Some features of this site are not compatible with your browser. Install Opera Mini to
better experience this site.
A River of Haze
This page contains archived content and is no longer being updated. At the time of publication, it represented the best available science. However, more recent observations and studies may have rendered some content obsolete.
The haze likely resulted from a combination of urban and industrial pollution, agricultural fires, and a regional meteorological phenomenon known as a temperature inversion. Usually the air higher in the atmosphere is cooler than the air near the surface, a situation that allows warm air to rise and disperse pollutants. However, cold air often settles over northern India in the winter, trapping warmer air—and pollution—close to the surface, where it has the greatest impact on human health.
Air quality has emerged as a significant problem for India and Bangladesh in the past decade. A study conducted by Tel Aviv University researchers and published in the American Journal of Climate Change found that levels of air pollution in large Indian cities increased at some of the fastest rates in the world between 2002 and 2010—faster even than rapidly-growing Chinese cities.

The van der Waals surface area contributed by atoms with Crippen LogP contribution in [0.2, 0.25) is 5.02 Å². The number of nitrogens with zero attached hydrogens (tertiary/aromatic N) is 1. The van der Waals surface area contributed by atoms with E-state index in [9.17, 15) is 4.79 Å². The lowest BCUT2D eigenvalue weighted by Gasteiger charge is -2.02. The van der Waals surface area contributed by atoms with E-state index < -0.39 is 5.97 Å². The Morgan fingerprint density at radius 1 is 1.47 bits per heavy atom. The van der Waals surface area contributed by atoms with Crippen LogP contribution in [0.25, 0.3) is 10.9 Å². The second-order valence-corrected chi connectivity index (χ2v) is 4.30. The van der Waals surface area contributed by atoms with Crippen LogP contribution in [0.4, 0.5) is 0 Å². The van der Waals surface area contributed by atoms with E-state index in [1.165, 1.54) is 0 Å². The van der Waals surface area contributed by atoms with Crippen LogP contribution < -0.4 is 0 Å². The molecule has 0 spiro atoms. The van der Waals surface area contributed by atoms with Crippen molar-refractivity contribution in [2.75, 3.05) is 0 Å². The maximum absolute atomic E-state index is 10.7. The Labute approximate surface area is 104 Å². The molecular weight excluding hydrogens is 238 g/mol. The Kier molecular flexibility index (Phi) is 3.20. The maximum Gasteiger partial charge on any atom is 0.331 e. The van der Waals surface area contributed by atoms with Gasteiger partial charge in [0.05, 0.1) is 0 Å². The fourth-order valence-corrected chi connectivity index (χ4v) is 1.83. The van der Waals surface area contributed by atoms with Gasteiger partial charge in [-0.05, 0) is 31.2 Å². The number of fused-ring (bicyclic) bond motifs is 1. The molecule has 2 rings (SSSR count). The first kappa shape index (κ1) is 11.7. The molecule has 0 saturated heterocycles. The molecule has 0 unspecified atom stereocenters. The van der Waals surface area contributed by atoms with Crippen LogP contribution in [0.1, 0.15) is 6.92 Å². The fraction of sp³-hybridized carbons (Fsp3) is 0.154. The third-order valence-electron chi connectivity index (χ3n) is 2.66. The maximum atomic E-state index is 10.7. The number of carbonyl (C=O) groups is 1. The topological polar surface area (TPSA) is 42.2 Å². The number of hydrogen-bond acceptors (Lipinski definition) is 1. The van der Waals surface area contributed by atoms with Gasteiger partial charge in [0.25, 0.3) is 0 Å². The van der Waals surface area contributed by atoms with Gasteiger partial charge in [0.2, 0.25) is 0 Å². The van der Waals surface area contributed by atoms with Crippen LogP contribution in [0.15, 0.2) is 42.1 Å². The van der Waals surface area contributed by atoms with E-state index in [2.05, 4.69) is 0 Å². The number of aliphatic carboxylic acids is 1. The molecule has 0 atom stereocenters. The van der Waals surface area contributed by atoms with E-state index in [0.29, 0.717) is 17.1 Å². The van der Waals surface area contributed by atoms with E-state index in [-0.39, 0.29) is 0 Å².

Many Indian cities recorded double-digit increases in pollution over the study period. Calcutta, the third-most populous city in India, saw an 11.5 percent increase in pollution; Bangalore (not shown in the image) had the largest increase of any Indian city: 34 percent. The research was based on information collected by MODIS and by the Multi-angle Imaging SpectroRadiometer (MISR) on NASA’s Terra satellite.